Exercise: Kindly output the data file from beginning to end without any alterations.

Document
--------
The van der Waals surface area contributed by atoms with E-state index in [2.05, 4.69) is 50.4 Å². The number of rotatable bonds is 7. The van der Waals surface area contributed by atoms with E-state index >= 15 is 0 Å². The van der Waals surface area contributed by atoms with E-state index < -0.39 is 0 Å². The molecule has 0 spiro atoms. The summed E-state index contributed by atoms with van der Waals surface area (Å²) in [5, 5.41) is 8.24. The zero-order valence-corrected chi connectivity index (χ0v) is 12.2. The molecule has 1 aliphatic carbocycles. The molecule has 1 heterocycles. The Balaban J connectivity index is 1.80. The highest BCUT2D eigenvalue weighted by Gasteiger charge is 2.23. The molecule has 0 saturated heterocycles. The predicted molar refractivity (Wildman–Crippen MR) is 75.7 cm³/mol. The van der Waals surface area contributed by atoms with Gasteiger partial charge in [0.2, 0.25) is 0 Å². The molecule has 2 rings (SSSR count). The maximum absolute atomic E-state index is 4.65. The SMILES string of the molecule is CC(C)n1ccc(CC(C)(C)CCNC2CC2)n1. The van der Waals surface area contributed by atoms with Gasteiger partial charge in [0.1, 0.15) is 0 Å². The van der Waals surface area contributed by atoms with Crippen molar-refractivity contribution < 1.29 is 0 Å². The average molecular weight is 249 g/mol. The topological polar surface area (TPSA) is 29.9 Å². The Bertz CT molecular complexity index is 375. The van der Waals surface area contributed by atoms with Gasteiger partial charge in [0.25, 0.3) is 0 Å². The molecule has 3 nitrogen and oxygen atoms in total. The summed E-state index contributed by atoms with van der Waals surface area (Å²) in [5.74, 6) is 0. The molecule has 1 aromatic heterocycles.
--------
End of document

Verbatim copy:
The van der Waals surface area contributed by atoms with E-state index in [2.05, 4.69) is 50.4 Å². The number of rotatable bonds is 7. The van der Waals surface area contributed by atoms with E-state index >= 15 is 0 Å². The van der Waals surface area contributed by atoms with E-state index < -0.39 is 0 Å². The molecule has 0 spiro atoms. The summed E-state index contributed by atoms with van der Waals surface area (Å²) in [5, 5.41) is 8.24. The zero-order valence-corrected chi connectivity index (χ0v) is 12.2. The molecule has 1 aliphatic carbocycles. The molecule has 1 heterocycles. The Balaban J connectivity index is 1.80. The highest BCUT2D eigenvalue weighted by Gasteiger charge is 2.23. The molecule has 0 saturated heterocycles. The predicted molar refractivity (Wildman–Crippen MR) is 75.7 cm³/mol. The van der Waals surface area contributed by atoms with Gasteiger partial charge in [0.2, 0.25) is 0 Å². The molecule has 2 rings (SSSR count). The maximum absolute atomic E-state index is 4.65. The SMILES string of the molecule is CC(C)n1ccc(CC(C)(C)CCNC2CC2)n1. The van der Waals surface area contributed by atoms with Gasteiger partial charge in [0.1, 0.15) is 0 Å². The van der Waals surface area contributed by atoms with Crippen molar-refractivity contribution < 1.29 is 0 Å². The average molecular weight is 249 g/mol. The topological polar surface area (TPSA) is 29.9 Å². The Bertz CT molecular complexity index is 375. The van der Waals surface area contributed by atoms with Gasteiger partial charge in [0.25, 0.3) is 0 Å². The molecule has 3 nitrogen and oxygen atoms in total. The summed E-state index contributed by atoms with van der Waals surface area (Å²) in [5.74, 6) is 0. The molecule has 1 aromatic heterocycles.